On Dec. 18, NOAA’s GOES East satellite caught a haboob, or sandstorm, as it swept through the dry Argentine plains, as strong winds caused widespread damage to trees and structures in the town of La Pampa and its surroundings. Winds in the region blew more than 60 miles per hour at their peak; this comes about a week after another summer dust storm in Argentina affected Lake Mari Menuco, 350 miles away.
This GOES satellite imagery above (similar to that of Lake Mari Menuco) is displayed as a “GeoColor'' product, overlaid with the Cooperative Institute for Research in the Atmosphere’s dust product. Its algorithm picked the leading edge as a bright yellow, which is most likely due to higher dust concentration. It provides as close an approximation to daytime True Color imagery as is possible and allows for intuitive interpretation of meteorological and surface-based features. This gives people, with varying degrees of technological backgrounds, much easier access to weather data and imagery with a more naturalistic view of our planet from above.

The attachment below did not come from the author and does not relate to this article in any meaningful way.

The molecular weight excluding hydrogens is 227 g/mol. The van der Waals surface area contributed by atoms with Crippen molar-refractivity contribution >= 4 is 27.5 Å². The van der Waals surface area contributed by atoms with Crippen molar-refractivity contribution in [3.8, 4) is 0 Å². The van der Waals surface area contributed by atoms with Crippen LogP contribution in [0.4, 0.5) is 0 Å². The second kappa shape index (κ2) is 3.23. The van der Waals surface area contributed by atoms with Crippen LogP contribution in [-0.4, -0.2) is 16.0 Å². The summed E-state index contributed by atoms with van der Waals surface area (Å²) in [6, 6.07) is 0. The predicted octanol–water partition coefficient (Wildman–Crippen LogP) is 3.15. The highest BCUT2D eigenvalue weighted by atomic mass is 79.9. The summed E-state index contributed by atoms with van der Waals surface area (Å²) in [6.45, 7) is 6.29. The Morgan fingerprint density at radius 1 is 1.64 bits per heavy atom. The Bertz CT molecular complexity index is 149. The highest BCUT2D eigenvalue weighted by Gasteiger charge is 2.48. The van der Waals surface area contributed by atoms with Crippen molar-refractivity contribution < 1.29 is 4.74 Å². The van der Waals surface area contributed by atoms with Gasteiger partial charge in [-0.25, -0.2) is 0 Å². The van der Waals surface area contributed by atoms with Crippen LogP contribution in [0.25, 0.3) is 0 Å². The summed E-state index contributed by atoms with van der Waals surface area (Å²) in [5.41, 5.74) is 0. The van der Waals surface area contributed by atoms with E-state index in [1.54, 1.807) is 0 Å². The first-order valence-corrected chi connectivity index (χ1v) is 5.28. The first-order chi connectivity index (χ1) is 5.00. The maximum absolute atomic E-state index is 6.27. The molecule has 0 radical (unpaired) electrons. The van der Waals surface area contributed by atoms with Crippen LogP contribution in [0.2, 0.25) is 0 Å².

The GOES East geostationary satellite, also known as GOES-16, keeps watch over most of North America, including the continental United States and Mexico, as well as Central and South America, the Caribbean, and the Atlantic Ocean to the west coast of Africa. The satellite's high-resolution imagery provides optimal viewing of severe weather events, including thunderstorms, tropical storms, and hurricanes.